Mâvarinû: a Guide to Pronunciation
of Mâvarin, Mâton and Fãrnet do not speak
English. Mâvarinû dialogue has therefore been
translated into contemporary American English, with idioms converted to
their nearest equivalents. Formal or archaic language is used to
denote the more formal speech patterns of the selmûn people and
others. Proper names (mostly places and people) are
transliterations of the original Mâvarinû. The
circumflex (^) is used in many of these spellings due to its visual
resemblance to the actual accent mark in the written language of
The short rule for
pronouncing Mâvarinû names is that vowels are nearly always
short unless they are accented (â, û). This is, of
course, an oversimplification, but reasonably accurate.
An exception, however, is found in the stressed first syllables of some
proper names, where the accents are nearly always omitted. Dana,
for example, would be pronounced Dâna, the same as in the English
name Dana. Shela is pronounced Shêla, which is the same as
the English name Sheila. However, in the selmûn dialect, it
is more correctly Shâla, as their vowels are somewhat different
from those of conventional Mâvarinû. Natives of
Mâton speak Mâvarinû except in magic incantations,
for which they use an arcane language called Lopartin.
Details of the pronunciation of individual letters in Mâvarinû are as follows:
A is prounounced three ways depending on accenting
and placement within the word. When the syllable is stressed
(Ra´ ni), it is pronounced as in the English word hat. When
accented (Mâvarin), it becomes a long a, as in major.
Occasionally, a stressed a (Masha, Fayubi) is pronounced as if
accented. When neither stressed nor accented, as at the end of
most feminine names (Fiba, Jerela), it is pronounced with the schwa
sound or short u, as in the American name Bubba. In
Fãrnet, the ã is pronounced as in father, except before
r, troublesomely enough, when it becomes ah-air. Fãrneton
is a more difficult and annoying language that
Mâvarinû--almost as difficult as English.
E (Selevar, Rithe) is usually pronounced as in pen,
unless accented (ê). However, sometimes in proper names the
accent is implied by the letter's placement in a stressed syllable, as
it Shela (see above). In most cases it is best to assume the
vowel is short.
I is usually the same as in hit, except at the end
of a word, such as in the masculine names Farni, Li, etc., when it is
pronounced like the ie or y in English names and nicknames (Bobby,
O is pronounced as in hot (Lok, Lokvi) or as in
Boston (Fost), depending on what word it is in and who is pronouncing
it, being subject to regional accents. It becomes a long o, as in
phone, when either accented (Lôven) or followed by l or r (Pol,
U is pronounced as in tune (Tuli,) except when
followed by n (Lunder), where it more closely resembles the oo in
wood. When accented (Mâvarinû), the letter sounds
more like the French pronunciation, as in the French pronoun tu.
This uncharacteristic sound appears mostly in a few older words.
B, D, F, H, J, K, L, M, N, P, V, W, and Z are all pronounced the same as in English.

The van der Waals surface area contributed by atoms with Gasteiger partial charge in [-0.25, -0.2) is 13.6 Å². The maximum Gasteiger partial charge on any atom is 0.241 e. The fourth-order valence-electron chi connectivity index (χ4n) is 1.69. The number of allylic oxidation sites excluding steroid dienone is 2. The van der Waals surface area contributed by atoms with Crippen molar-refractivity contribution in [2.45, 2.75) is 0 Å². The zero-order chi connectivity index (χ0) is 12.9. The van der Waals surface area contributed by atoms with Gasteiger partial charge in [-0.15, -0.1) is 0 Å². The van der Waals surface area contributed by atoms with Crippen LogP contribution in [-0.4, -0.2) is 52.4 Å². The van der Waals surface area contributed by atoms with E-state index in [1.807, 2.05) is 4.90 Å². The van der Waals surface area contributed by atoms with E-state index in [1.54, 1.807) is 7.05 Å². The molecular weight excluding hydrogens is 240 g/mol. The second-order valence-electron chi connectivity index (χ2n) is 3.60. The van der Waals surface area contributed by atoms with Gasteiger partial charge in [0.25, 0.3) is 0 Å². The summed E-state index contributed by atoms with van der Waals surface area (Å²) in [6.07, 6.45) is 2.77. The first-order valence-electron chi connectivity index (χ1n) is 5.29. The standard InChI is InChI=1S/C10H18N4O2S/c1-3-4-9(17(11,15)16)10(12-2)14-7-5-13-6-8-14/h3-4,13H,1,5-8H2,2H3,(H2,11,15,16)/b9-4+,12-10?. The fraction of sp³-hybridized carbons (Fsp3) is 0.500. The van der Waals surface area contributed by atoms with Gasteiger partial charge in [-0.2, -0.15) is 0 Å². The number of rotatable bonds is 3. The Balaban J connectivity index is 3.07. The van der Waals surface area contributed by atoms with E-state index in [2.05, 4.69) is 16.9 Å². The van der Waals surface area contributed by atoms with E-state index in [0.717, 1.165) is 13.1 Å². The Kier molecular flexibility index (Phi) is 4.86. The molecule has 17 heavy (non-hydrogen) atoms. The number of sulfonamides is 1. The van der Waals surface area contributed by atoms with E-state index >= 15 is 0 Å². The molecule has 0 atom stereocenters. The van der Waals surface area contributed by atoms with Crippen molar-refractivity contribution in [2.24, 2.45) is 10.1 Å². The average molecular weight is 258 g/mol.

C (Carli, Macni) is always “hard,” as in
candy, never “soft” as in cent. Ch is always the same as in
G (Gathmak, Genva) is always “hard,” as in gun, never “soft” as in George.
There is no Q or X in Mâvarinû.
S (Suri, Madsen) is always “soft” as in the word
soft, never “hard” as in the word always. Sh (Shela) is always
unvoiced, as in English.
T is always pronounced as in time, except as part of
th (Gathmak, Rithe), which is always unvoiced, as in think, never
voiced as in the.
Y (Fayubi, Darya) is pronounced as in yellow.
There are few examples of
the language of Londer to be found in the books, except in the names of
Londran characters. The language shares some common history with
Mavarinu, but is different enough that Prince Talber understands
virtually no Mavarinu when he first arrives. This is because the
language of Mâvarin is an amalgam of Londran, Parsais, Mugalan,
Seldan (the original language of the selmûn people), and even a
bit of Lopartin.
Lopartin is the ancient
language used in Mâton-style spells. It is to
Mâvarinû and Londran approximately what Latin is to English
– a source language, but far removed from contemporary usage. One
magical aspect of the Lopartin language itself is that it resists
translation by magical means, and must be learned more or less by
rote. However, it is fairly easy to determine the meanings of
short spells from the context of their use. A simple example of a
Lopartin spell is as follows:
Leavar wener espar = reveal and reactivate spell.
However, it should be noted that for the convenience of the translator
and transcriber of these books, and for the safety of readers, the
actual Lopartin words in various spells have been replaced by nonsense
words based on a combination of Latin and English. In the example
above, two of the words are basically anagrams of English words.
The idea here is to give the flavor of the language, and yet avoid any
possibility of actual magic being encoded in these pages.